Topol: If you think back to the year 2000 when President Clinton and Francis Collins and Craig Venter stood on the White House lawn and said they had decoded the secret of life with the sequencing of the human genome, the expectations, at that time—of having that [information]—were extraordinary. But a genome can only get you so far. And what we’ve learned in the almost 20 years since then is that the genome is just one dimension that explains our uniqueness and individuality. You can learn a lot about a person from other layers of information, like physiology, anatomy, gut microbiome, and environment. Sensors and digital medicine tools are a vital way to track and understand some of those layers. But to date, there’s been little convergence between digital medicine and genomics, leaving us with a very narrow view of a person that is grossly insufficient. 

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Spectrum: You write in your essay that you expect to see voice assistant technology, like Alexa or Siri, evolve into voice medical coaches. That sounds both exciting and terrifying. How do you envision such technology being used? 

Topol: The opportunity is extraordinary. No one doctor could take all of one’s data and continually process it and give you feedback. With a voice medical coach, ultimately, in the future, all of your data is being assimilated, and it could get back to you with up-to-date medical literature. I wrote a chapter about it in the book Deep Medicine. One scenario I gave was using voice medical coaches to determine how frequently you need to be screened for a particular disease, based on your specific data. Recommendations for that sort of thing now are dumbed down and are the same for everybody. But we’ve got to prove that this sort of technology actually helps people. And that takes big clinical trials.

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Spectrum: You concluded your essay by saying that many serious concerns about digital medicine still loom, including algorithmic bias, black box issues, health inequities, and privacy and security. Which of those concerns you most, and why?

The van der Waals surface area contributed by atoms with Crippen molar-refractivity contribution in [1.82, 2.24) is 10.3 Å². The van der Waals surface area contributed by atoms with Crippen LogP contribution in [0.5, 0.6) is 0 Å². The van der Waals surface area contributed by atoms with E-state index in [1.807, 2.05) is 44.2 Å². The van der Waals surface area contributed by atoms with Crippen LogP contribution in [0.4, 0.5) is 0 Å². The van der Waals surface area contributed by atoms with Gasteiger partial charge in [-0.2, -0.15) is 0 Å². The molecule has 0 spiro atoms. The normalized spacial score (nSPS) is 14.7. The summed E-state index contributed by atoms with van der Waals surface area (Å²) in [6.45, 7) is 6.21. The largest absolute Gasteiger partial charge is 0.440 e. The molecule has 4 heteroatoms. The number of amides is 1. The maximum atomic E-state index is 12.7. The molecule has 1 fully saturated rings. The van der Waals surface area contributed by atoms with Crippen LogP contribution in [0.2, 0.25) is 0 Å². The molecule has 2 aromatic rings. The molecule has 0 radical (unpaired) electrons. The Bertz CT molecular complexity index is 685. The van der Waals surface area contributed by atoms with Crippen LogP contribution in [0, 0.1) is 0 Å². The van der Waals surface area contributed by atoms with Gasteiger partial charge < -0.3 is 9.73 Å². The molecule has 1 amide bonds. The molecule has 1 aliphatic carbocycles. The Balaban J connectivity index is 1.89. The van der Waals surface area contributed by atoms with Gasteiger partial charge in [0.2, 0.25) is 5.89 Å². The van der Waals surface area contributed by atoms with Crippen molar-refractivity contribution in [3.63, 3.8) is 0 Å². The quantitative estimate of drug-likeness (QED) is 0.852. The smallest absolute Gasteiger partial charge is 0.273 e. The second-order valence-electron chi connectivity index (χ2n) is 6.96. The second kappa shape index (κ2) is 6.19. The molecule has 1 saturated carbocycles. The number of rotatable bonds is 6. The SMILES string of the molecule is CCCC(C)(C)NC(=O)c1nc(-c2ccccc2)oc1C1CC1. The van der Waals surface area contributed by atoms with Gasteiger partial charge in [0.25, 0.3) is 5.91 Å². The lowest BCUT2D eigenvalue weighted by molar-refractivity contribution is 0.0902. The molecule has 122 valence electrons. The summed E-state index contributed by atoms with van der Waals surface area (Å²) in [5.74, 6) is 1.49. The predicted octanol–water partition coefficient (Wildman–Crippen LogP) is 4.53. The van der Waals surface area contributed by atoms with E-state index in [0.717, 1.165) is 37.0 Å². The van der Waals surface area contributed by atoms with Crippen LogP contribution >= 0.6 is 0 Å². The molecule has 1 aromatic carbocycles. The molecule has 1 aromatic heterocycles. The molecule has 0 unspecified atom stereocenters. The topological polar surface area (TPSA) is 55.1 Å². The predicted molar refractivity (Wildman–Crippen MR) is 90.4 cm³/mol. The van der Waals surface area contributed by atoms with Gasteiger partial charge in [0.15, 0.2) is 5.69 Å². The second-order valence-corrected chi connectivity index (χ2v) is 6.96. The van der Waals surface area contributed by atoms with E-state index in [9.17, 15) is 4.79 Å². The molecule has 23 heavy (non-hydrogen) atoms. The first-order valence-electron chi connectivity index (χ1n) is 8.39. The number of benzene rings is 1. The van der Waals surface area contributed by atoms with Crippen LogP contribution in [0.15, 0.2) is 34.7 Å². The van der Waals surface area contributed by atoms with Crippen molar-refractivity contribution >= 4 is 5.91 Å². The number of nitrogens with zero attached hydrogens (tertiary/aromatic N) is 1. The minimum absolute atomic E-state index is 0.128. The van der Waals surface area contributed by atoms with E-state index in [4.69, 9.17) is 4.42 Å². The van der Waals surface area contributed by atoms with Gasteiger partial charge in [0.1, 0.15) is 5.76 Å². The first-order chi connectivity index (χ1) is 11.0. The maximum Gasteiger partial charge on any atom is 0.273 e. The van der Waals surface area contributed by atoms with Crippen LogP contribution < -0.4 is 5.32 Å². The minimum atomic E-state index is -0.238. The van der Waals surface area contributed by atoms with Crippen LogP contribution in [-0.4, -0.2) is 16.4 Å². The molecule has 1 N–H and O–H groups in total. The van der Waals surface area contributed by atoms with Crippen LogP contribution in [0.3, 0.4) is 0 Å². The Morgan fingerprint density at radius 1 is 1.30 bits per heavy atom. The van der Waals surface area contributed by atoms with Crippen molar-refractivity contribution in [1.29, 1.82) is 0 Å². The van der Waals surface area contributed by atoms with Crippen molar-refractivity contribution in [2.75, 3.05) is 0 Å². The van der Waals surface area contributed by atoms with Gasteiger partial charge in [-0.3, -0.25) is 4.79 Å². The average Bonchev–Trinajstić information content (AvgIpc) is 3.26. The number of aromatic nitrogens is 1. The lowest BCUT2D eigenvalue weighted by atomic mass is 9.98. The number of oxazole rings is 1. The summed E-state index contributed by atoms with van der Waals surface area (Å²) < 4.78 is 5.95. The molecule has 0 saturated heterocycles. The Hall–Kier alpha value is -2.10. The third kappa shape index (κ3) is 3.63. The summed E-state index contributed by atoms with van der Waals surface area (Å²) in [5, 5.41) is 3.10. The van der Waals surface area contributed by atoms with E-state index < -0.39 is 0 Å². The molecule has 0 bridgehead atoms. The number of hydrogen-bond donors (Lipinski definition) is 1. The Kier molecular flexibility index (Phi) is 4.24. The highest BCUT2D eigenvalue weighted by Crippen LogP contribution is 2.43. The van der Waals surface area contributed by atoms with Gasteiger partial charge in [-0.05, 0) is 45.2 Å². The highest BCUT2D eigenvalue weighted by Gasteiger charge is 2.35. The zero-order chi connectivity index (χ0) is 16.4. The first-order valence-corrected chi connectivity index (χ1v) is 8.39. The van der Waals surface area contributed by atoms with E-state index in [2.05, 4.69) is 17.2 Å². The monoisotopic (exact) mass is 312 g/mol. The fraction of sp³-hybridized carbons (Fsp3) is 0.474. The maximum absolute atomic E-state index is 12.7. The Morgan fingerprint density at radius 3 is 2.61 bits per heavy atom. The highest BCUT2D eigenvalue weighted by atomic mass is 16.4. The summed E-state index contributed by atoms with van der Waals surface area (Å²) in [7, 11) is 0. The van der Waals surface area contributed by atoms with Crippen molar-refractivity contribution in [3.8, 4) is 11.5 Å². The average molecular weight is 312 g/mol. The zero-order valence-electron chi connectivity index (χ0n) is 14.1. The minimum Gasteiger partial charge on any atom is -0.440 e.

Topol: Privacy and security is the one we’re doing the least about, and has major ramifications and could destroy the progress of the whole field. If enough people are scared to used digital tools or AI analytics, then we have nothing.

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This CAD Program Can Design New Organisms

Genetic engineers have a powerful new tool to write and edit DNA code

11 min read
A photo showing machinery in a lab

Foundries such as the Edinburgh Genome Foundry assemble fragments of synthetic DNA and send them to labs for testing in cells.

Edinburgh Genome Foundry, University of Edinburgh

In the next decade, medical science may finally advance cures for some of the most complex diseases that plague humanity. Many diseases are caused by mutations in the human genome, which can either be inherited from our parents (such as in cystic fibrosis), or acquired during life, such as most types of cancer. For some of these conditions, medical researchers have identified the exact mutations that lead to disease; but in many more, they're still seeking answers. And without understanding the cause of a problem, it's pretty tough to find a cure.

We believe that a key enabling technology in this quest is a computer-aided design (CAD) program for genome editing, which our organization is launching this week at the Genome Project-write (GP-write) conference.

With this CAD program, medical researchers will be able to quickly design hundreds of different genomes with any combination of mutations and send the genetic code to a company that manufactures strings of DNA. Those fragments of synthesized DNA can then be sent to a foundry for assembly, and finally to a lab where the designed genomes can be tested in cells. Based on how the cells grow, researchers can use the CAD program to iterate with a new batch of redesigned genomes, sharing data for collaborative efforts. Enabling fast redesign of thousands of variants can only be achieved through automation; at that scale, researchers just might identify the combinations of mutations that are causing genetic diseases. This is the first critical R&D step toward finding cures.